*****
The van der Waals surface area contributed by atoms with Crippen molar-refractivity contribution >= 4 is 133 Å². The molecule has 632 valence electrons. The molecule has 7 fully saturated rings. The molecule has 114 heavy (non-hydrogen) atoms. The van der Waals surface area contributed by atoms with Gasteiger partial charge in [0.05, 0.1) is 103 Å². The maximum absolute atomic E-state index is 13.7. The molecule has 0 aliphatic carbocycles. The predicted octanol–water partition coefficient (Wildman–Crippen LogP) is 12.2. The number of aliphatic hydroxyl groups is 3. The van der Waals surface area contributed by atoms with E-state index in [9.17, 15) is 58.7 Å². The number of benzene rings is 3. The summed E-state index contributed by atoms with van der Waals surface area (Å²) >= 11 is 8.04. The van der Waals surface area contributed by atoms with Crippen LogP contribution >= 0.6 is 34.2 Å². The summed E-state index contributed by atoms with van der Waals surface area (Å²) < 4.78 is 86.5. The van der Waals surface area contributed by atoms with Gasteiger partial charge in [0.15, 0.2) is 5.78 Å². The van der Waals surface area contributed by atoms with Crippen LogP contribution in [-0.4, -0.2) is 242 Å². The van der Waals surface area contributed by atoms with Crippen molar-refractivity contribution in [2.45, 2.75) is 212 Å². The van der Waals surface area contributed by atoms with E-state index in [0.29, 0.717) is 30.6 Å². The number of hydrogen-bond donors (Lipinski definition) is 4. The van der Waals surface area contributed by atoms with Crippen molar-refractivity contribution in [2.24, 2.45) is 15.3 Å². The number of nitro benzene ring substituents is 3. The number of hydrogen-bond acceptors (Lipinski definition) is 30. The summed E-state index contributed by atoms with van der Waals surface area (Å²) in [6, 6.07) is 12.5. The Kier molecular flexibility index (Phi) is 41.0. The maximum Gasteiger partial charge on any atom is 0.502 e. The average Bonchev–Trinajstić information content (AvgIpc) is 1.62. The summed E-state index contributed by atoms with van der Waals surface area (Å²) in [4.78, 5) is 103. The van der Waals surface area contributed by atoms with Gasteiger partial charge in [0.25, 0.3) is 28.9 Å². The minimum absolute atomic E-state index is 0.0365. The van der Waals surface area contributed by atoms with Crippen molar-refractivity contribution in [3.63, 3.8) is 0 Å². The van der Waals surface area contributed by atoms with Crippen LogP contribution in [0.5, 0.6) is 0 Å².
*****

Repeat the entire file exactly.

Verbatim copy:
The van der Waals surface area contributed by atoms with Crippen molar-refractivity contribution >= 4 is 133 Å². The molecule has 632 valence electrons. The molecule has 7 fully saturated rings. The molecule has 114 heavy (non-hydrogen) atoms. The van der Waals surface area contributed by atoms with Gasteiger partial charge in [0.05, 0.1) is 103 Å². The maximum absolute atomic E-state index is 13.7. The molecule has 0 aliphatic carbocycles. The predicted octanol–water partition coefficient (Wildman–Crippen LogP) is 12.2. The number of aliphatic hydroxyl groups is 3. The van der Waals surface area contributed by atoms with E-state index in [9.17, 15) is 58.7 Å². The number of benzene rings is 3. The summed E-state index contributed by atoms with van der Waals surface area (Å²) >= 11 is 8.04. The van der Waals surface area contributed by atoms with Crippen LogP contribution >= 0.6 is 34.2 Å². The summed E-state index contributed by atoms with van der Waals surface area (Å²) < 4.78 is 86.5. The van der Waals surface area contributed by atoms with Gasteiger partial charge in [0.15, 0.2) is 5.78 Å². The van der Waals surface area contributed by atoms with Crippen LogP contribution in [-0.4, -0.2) is 242 Å². The van der Waals surface area contributed by atoms with Crippen molar-refractivity contribution in [2.45, 2.75) is 212 Å². The van der Waals surface area contributed by atoms with E-state index in [0.29, 0.717) is 30.6 Å². The number of hydrogen-bond donors (Lipinski definition) is 4. The van der Waals surface area contributed by atoms with Crippen molar-refractivity contribution in [2.24, 2.45) is 15.3 Å². The number of nitro benzene ring substituents is 3. The number of hydrogen-bond acceptors (Lipinski definition) is 30. The summed E-state index contributed by atoms with van der Waals surface area (Å²) in [6, 6.07) is 12.5. The Kier molecular flexibility index (Phi) is 41.0. The maximum Gasteiger partial charge on any atom is 0.502 e. The average Bonchev–Trinajstić information content (AvgIpc) is 1.62. The summed E-state index contributed by atoms with van der Waals surface area (Å²) in [4.78, 5) is 103. The van der Waals surface area contributed by atoms with Gasteiger partial charge in [0.25, 0.3) is 28.9 Å². The minimum absolute atomic E-state index is 0.0365. The van der Waals surface area contributed by atoms with Crippen molar-refractivity contribution in [3.63, 3.8) is 0 Å². The van der Waals surface area contributed by atoms with Crippen LogP contribution in [0.5, 0.6) is 0 Å².